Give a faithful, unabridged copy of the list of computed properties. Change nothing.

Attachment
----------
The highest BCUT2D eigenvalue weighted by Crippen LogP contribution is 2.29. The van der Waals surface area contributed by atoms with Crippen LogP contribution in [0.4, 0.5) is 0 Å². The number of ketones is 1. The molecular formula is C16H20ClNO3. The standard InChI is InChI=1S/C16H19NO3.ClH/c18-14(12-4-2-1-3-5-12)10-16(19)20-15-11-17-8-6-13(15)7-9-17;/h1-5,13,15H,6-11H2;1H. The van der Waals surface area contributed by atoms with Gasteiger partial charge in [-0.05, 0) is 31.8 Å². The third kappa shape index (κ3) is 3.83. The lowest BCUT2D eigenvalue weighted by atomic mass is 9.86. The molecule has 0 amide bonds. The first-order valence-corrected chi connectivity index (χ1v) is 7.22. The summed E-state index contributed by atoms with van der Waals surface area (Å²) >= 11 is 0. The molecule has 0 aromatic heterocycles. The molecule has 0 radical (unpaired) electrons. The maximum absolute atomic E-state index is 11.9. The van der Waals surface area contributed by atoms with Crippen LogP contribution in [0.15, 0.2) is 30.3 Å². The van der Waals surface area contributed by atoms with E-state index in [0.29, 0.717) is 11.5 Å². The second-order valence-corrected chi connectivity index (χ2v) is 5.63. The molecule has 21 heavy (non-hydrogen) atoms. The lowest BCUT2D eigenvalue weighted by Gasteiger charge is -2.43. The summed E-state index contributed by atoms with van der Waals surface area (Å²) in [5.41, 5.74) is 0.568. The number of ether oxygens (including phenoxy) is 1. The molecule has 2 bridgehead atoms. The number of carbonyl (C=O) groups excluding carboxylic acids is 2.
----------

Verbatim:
The highest BCUT2D eigenvalue weighted by Crippen LogP contribution is 2.29. The van der Waals surface area contributed by atoms with Crippen LogP contribution in [0.4, 0.5) is 0 Å². The number of ketones is 1. The molecular formula is C16H20ClNO3. The standard InChI is InChI=1S/C16H19NO3.ClH/c18-14(12-4-2-1-3-5-12)10-16(19)20-15-11-17-8-6-13(15)7-9-17;/h1-5,13,15H,6-11H2;1H. The van der Waals surface area contributed by atoms with Gasteiger partial charge in [-0.05, 0) is 31.8 Å². The third kappa shape index (κ3) is 3.83. The lowest BCUT2D eigenvalue weighted by atomic mass is 9.86. The molecule has 0 amide bonds. The first-order valence-corrected chi connectivity index (χ1v) is 7.22. The summed E-state index contributed by atoms with van der Waals surface area (Å²) >= 11 is 0. The molecule has 0 aromatic heterocycles. The molecule has 0 radical (unpaired) electrons. The maximum absolute atomic E-state index is 11.9. The van der Waals surface area contributed by atoms with Crippen LogP contribution in [0.15, 0.2) is 30.3 Å². The van der Waals surface area contributed by atoms with E-state index in [0.29, 0.717) is 11.5 Å². The second-order valence-corrected chi connectivity index (χ2v) is 5.63. The molecule has 21 heavy (non-hydrogen) atoms. The lowest BCUT2D eigenvalue weighted by Gasteiger charge is -2.43. The summed E-state index contributed by atoms with van der Waals surface area (Å²) in [5.41, 5.74) is 0.568. The number of ether oxygens (including phenoxy) is 1. The molecule has 2 bridgehead atoms. The number of carbonyl (C=O) groups excluding carboxylic acids is 2.